People think cancer — that’s the end — but for me cancer was the start of this incredibly new sensational life.
The Power of Creativity Is Integral to Healing
If I thrive, I can help other cancer survivors thrive, too.
Everyone Talks About Being a Phoenix and Being Thrown in the Fire
And that is exactly what survivorship is. You're thrown in the fire and you're being forged like a hardened steel knife. And what you do afterwards can mean immense strength and enlightenment for yourself — and therefore for others — or else you just burn up. So I’m sharing my survivor journey with everyone. I am doing this for all the other people who are going to get a chapter like this in their lives.
I Am Allergic to the Only Drug Available
After my breast cancer diagnosis, I went through chemotherapy and a double mastectomy — all under the extraordinary care of my team at MSK. And then I was on the final phase of my treatment — a targeted therapy that wasn’t even available ten years ago. After only two doses, they told me I was allergic and took me off it. So I said to my oncologist, Dr. Bromberg (who is awesome), “What do I do?” She said, “Be happy.”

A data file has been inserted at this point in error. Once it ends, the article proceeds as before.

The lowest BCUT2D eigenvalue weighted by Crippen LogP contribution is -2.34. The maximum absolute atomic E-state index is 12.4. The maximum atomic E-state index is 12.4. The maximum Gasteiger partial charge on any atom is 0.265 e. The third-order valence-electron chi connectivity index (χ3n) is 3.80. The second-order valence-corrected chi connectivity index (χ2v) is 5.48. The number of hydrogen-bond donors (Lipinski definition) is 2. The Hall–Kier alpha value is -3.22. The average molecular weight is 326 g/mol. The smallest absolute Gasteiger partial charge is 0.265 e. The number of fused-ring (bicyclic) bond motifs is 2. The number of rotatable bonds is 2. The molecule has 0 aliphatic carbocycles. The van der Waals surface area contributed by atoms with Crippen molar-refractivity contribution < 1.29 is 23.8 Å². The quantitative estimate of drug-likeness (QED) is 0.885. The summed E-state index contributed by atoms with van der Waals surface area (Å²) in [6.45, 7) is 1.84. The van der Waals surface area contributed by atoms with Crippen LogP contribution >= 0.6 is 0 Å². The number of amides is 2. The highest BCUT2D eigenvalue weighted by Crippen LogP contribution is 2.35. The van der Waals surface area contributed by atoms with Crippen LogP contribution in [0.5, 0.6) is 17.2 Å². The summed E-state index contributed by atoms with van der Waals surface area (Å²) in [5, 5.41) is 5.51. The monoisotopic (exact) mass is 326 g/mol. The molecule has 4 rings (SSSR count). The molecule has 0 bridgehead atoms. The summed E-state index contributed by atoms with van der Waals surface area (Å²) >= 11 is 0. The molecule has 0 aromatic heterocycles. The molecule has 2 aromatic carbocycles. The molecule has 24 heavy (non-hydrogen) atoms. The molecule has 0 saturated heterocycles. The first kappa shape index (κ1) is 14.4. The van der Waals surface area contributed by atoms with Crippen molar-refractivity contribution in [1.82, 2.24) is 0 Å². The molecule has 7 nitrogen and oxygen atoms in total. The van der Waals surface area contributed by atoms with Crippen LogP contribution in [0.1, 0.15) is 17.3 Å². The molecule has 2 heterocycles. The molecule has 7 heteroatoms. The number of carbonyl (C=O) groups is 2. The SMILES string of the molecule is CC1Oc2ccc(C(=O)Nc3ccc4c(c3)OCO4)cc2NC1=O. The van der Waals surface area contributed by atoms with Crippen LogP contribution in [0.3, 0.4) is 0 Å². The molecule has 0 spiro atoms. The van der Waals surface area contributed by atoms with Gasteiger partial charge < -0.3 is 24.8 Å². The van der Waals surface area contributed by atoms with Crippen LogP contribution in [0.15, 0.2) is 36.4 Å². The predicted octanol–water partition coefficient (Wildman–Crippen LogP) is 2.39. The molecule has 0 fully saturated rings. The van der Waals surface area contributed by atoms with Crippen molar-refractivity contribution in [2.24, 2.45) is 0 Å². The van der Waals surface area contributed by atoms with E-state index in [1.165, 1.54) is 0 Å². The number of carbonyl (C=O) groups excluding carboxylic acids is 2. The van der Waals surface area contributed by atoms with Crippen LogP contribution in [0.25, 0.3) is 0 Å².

I Looked at Her and I Was Like, “Be Happy?”
“Be happy?” I’m angry. I’m thinking, “Where’s the alternative drug?” And I’m sitting angry on my ride home when I suddenly get it. Even if I was on the drug, what difference would it make if I wasn’t also happy? So when I saw Dr. Bromberg next, I said, “I get it.” I started to examine what she meant and it changed the rest of my life. My best chance would come from within.
Without the targeted therapy this thing was supposed to come back aggressively, but it hasn’t. I learned that “be happy” works. And if you asked me if I would undo my cancer, I wouldn’t. Even though my body has gone through all these changes, I wouldn’t. Here I am, happy and genuinely grateful about my cancer experience, which I don’t really think people say.
Ever Since, I’ve Channeled My Experience Into Creativity
Before cancer, I made excuses for not being creative. I told myself I was “blocked.” But I wrote about my breast cancer experience for Visible Ink, MSK’s writing program for patients, and called it “Cancer in a Jar.” You see, one night when I was dealing with cancer I went a little bit insane. I went to an arts and crafts store and got some googly eyes, fabric, and pieces of paper. And I created this goofy little thing with eyeballs. Then I went and got a tomato sauce jar and I held this thing and I said, “This is my tumor.” I put it in the jar, closed it, and the second I put it on the shelf, I felt like my tumor was removed. That was the first story I wrote for Visible Ink. I just wrote it all out. You can watch actress Susan Spain read “Cancer in a Jar” here.
— Cynthia (aka DJ CherishTheLuv)
Cynthia is a contributor to MSK’s Visible Ink, a one-on-one writing program for patients at Memorial Sloan Kettering Cancer Center. It offers opportunities for self-expression, stress reduction, personal growth, and individual success at a time when many participants face the considerable challenge of a serious illness. Visible Ink has served more than 2,300 patients over the past 12 years.